[Python-Dev] PEP: Adding data-type objects to Python
Travis E. Oliphant
oliphant.travis at ieee.org
Tue Oct 31 16:32:39 CET 2006
Michael Chermside wrote:
> In this email I'm responding to a series of emails from Travis
> pretty much in the order I read them:
>> In the mean-time, how are other packages supposed to communicate
>> binary information about data with each other?
> Here we disagree.
> I haven't used C-types. I have no idea whether it is well-designed or
> horribly unusable. So if someone wanted to argue that C-types is a
> mistake and should be thrown out, I'd be willing to listen.
> someone tries to make that argument, I'm presuming it's good enough to
> be part of the standard library for Python.
My problem with this argument is two fold:
1) I'm not sure you really know what your talking about since you
apparently haven't used either ctypes or NumPy (I've used both and so
forgive me if I claim to understand the strengths of the data-format
representations that each uses a bit better). Therefore, it's hard for
me to take your opinion seriously. I will try though. I understand you
have a preference for not wildly expanding the ways to do similar
things. I share that preference with you.
2) You are assuming that because it's good enough for the standard
library means that the way they describe data-formats (using a separate
Python type for each one) is the *one true way*. When was this
discussed? Frankly it's a weak argument because the struct module has
been around for a lot longer. Why didn't the ctypes module follow that
standard? Or the standard that's in the array module for describing
data-types. That's been there for a long time too. Why wasn't ctypes
forced to use that approach?
The reason it wasn't is because it made sense for ctypes to use a
separate type for each data-format object so that you could call
C-functions as if they were Python functions. If this is your goal,
then it seems like a good idea (though not strictly necessary) to use a
separate Python type for each data-format.
But, there are distinct disadvantages to this approach compared to what
I'm trying to allow. Martin claims that the ctypes approach is
*basically* equivalent but this is just not true. It could be made more
true if the ctypes objects inherited from a "meta-type" and if Python
allowed meta-types to expand their C-structures. But, last I checked
this is not possible.
A Python type object is a very particular kind of Python-type. As far
as I can tell, it's not as flexible in terms of the kinds of things you
can do with the "instances" of a type object (i.e. what ctypes types
are) on the C-level.
The other disadvantage of what you are describing is: Who is going to
write the code?
I'm happy to have the data-format object live separate from ctypes and
leave it to the ctypes author(s) to support it if desired. But, the
claim that the extended buffer protocol jump through all kinds of hoops
to conform to the "ctypes standard" when that "standard" was designed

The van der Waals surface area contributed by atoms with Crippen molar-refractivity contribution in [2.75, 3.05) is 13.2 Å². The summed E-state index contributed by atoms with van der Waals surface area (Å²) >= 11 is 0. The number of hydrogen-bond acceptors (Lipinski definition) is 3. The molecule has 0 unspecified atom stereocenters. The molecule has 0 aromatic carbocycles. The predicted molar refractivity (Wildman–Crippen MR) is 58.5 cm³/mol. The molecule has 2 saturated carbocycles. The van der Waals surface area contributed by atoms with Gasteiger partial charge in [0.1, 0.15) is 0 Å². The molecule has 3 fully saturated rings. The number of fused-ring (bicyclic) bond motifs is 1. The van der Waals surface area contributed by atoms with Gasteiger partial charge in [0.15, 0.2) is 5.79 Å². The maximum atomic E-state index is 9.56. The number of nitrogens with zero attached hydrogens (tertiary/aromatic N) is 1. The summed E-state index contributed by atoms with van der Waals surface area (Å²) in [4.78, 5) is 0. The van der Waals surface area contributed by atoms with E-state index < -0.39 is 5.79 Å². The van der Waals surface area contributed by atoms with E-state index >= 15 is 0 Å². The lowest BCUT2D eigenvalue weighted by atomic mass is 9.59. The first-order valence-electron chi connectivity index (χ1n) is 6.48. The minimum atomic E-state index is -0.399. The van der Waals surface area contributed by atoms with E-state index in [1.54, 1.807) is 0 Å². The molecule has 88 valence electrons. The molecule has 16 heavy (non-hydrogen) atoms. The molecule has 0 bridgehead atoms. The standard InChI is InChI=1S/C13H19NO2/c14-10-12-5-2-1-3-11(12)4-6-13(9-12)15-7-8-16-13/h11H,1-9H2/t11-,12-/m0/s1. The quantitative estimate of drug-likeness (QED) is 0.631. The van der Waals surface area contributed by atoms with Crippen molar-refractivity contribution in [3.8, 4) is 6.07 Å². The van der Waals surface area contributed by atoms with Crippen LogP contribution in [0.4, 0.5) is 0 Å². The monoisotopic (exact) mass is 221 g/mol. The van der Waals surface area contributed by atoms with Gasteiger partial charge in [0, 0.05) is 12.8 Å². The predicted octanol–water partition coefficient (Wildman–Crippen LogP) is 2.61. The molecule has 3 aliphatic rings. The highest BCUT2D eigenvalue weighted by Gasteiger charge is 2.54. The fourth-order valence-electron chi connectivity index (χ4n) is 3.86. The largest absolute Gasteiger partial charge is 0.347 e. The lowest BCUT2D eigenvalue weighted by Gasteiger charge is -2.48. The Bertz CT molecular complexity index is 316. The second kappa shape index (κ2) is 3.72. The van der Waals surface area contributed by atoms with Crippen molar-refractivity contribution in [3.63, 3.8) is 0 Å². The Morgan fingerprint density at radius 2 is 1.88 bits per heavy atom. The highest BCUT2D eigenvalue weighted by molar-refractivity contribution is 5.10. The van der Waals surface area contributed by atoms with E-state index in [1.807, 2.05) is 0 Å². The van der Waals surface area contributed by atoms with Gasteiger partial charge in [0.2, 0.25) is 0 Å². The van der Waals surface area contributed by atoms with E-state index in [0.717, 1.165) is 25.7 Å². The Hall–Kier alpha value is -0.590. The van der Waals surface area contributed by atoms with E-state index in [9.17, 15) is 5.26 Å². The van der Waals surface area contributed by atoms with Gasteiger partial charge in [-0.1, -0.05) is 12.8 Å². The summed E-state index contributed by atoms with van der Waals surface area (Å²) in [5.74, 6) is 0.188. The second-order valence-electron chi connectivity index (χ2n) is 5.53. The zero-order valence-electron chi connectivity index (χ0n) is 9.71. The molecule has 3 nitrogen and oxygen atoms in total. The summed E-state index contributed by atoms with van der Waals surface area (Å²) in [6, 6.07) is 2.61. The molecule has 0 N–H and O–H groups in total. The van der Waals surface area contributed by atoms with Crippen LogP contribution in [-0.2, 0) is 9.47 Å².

with a different idea in mind is not acceptable.
Ctypes has only been in Python since 2.5 and the array interface was
around before that. Numeric has been around longer than ctypes. The
array module and the struct modules in Python have also both been around
longer than ctypes as well.
Where is the discussion that crowned the ctypes way of doing things as
"the one true way"
> In a different message, he writes:
>> It also bothers me that so many ways to describe binary data are
>> being used out there. This is a problem that deserves being solved.
>> And, no, ctypes hasn't solved it (we can't directly use the ctypes
> Really? Why? Is this a failing in C-types? Can C-types be "fixed"?
You can't grow C-function pointers on to an existing type object. You
are also carrying around a lot of weight in the Python type object that
is un-necessary if all you are doing is describing data.
> I just disagree. (1) I *DO* think we should "just use ctypes because it's
> there". After all, the problem we're trying to solve is one of
> COMPATIBILITY - you don't solve those by introducing competing standards.
> (2) From what I understand of it, I think ctypes is quite capable of
> describing data to be accessed via the buffer protocol.
Capable but not supporting all the things I'm talking about. The ctypes
objects don't have any of the methods or attributes (or C function
pointers) that I've described. Nor should they necessarily grow them.
> Why? Who cares? Seriously, if we were proposing to describe the layouts
> with a collection of rubber bands and potato chips, I'd say it was a
> crazy idea. But we're proposing using data structures in a computer
> memory. Why does it matter whether those data structures are of the same
> "python type" or different "python types"? I care whether the structure
> can be created, passed around, and interrogated. I don't care what
> Python type they are.
Sure, but the flexibility you have with an instance of a Python type is
different then when that instance must itself also be a Python type. It
*is* different. This is quite noticeable in C especially.
>> I'm saying that I don't like the idea of forcing this approach on
>> everybody else who wants to describe arbitrary binary data just
>> because ctypes is included.
> And I'm saying that I *do*. Hey, if someone proposed getting rid of
> the current syntax for the array module (for Py3K) and replacing it with
> use of ctypes, I'd give it serious consideration. There should be only
> one way to describe binary structures. It should be powerful enough to
> describe almost any structure, easy-to-use, and most of all it should be
> used consistently everywhere.
I'm not opposed to convergence, but ctypes must be willing to come to us
too. It's devleopment of a "standard" was not done with the array
interface in mind so why should it be surprising that it does not fill
the need for us.
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